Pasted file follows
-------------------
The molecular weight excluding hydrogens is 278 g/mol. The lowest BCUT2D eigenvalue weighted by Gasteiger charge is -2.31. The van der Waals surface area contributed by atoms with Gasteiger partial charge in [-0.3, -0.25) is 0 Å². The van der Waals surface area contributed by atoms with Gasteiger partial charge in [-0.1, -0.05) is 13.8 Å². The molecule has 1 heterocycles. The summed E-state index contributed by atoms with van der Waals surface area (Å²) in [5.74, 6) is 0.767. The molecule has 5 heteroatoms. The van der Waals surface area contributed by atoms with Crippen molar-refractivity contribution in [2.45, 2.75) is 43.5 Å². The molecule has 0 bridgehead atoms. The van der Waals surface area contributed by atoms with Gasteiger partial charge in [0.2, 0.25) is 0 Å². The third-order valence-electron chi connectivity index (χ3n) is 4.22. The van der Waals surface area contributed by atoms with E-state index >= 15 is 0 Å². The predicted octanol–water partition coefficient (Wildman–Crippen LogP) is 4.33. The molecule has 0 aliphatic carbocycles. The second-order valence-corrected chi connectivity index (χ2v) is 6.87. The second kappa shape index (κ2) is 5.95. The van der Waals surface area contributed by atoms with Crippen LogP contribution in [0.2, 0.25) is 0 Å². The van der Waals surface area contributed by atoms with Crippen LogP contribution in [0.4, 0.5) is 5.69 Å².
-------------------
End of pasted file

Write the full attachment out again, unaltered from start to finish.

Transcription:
The molecular weight excluding hydrogens is 278 g/mol. The lowest BCUT2D eigenvalue weighted by Gasteiger charge is -2.31. The van der Waals surface area contributed by atoms with Gasteiger partial charge in [-0.3, -0.25) is 0 Å². The van der Waals surface area contributed by atoms with Gasteiger partial charge in [-0.1, -0.05) is 13.8 Å². The molecule has 1 heterocycles. The summed E-state index contributed by atoms with van der Waals surface area (Å²) in [5.74, 6) is 0.767. The molecule has 5 heteroatoms. The van der Waals surface area contributed by atoms with Crippen molar-refractivity contribution in [2.45, 2.75) is 43.5 Å². The molecule has 0 bridgehead atoms. The van der Waals surface area contributed by atoms with Gasteiger partial charge in [0.2, 0.25) is 0 Å². The third-order valence-electron chi connectivity index (χ3n) is 4.22. The van der Waals surface area contributed by atoms with E-state index >= 15 is 0 Å². The predicted octanol–water partition coefficient (Wildman–Crippen LogP) is 4.33. The molecule has 0 aliphatic carbocycles. The second-order valence-corrected chi connectivity index (χ2v) is 6.87. The second kappa shape index (κ2) is 5.95. The van der Waals surface area contributed by atoms with Crippen LogP contribution in [0.2, 0.25) is 0 Å². The van der Waals surface area contributed by atoms with Crippen LogP contribution in [0.4, 0.5) is 5.69 Å².